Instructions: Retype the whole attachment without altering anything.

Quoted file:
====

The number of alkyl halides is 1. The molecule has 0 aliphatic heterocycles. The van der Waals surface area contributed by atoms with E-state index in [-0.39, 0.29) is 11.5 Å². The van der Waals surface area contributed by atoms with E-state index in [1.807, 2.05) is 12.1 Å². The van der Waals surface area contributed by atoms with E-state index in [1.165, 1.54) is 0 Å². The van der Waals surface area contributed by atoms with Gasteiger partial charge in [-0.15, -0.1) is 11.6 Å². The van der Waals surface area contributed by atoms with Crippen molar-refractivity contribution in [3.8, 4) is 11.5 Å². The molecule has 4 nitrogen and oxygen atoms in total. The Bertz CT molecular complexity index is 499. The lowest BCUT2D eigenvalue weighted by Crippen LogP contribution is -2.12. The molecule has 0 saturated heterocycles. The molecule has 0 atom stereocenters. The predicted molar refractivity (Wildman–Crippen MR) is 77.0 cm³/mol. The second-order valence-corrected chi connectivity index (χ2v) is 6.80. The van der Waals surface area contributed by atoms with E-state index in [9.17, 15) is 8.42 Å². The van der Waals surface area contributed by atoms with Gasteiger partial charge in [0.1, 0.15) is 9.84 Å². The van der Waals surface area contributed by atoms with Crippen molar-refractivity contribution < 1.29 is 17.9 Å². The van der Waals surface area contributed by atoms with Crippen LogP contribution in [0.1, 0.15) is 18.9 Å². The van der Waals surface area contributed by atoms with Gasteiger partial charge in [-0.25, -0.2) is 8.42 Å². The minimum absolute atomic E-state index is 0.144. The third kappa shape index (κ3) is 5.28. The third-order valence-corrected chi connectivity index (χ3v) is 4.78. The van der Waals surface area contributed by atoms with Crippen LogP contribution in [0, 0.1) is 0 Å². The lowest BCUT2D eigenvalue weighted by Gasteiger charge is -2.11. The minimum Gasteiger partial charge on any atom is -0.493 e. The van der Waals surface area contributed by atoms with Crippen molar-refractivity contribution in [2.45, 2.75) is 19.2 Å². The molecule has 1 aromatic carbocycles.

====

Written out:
The number of alkyl halides is 1. The molecule has 0 aliphatic heterocycles. The van der Waals surface area contributed by atoms with E-state index in [-0.39, 0.29) is 11.5 Å². The van der Waals surface area contributed by atoms with E-state index in [1.807, 2.05) is 12.1 Å². The van der Waals surface area contributed by atoms with E-state index in [1.165, 1.54) is 0 Å². The van der Waals surface area contributed by atoms with Gasteiger partial charge in [-0.15, -0.1) is 11.6 Å². The van der Waals surface area contributed by atoms with Crippen molar-refractivity contribution in [3.8, 4) is 11.5 Å². The molecule has 4 nitrogen and oxygen atoms in total. The Bertz CT molecular complexity index is 499. The lowest BCUT2D eigenvalue weighted by Crippen LogP contribution is -2.12. The molecule has 0 saturated heterocycles. The molecule has 0 atom stereocenters. The predicted molar refractivity (Wildman–Crippen MR) is 77.0 cm³/mol. The second-order valence-corrected chi connectivity index (χ2v) is 6.80. The van der Waals surface area contributed by atoms with E-state index in [9.17, 15) is 8.42 Å². The van der Waals surface area contributed by atoms with Gasteiger partial charge in [0.1, 0.15) is 9.84 Å². The van der Waals surface area contributed by atoms with Crippen molar-refractivity contribution < 1.29 is 17.9 Å². The van der Waals surface area contributed by atoms with Crippen LogP contribution in [0.1, 0.15) is 18.9 Å². The van der Waals surface area contributed by atoms with Gasteiger partial charge in [-0.25, -0.2) is 8.42 Å². The minimum absolute atomic E-state index is 0.144. The third kappa shape index (κ3) is 5.28. The third-order valence-corrected chi connectivity index (χ3v) is 4.78. The van der Waals surface area contributed by atoms with Crippen LogP contribution in [0, 0.1) is 0 Å². The lowest BCUT2D eigenvalue weighted by Gasteiger charge is -2.11. The minimum Gasteiger partial charge on any atom is -0.493 e. The van der Waals surface area contributed by atoms with Crippen molar-refractivity contribution in [2.45, 2.75) is 19.2 Å². The molecule has 1 aromatic carbocycles.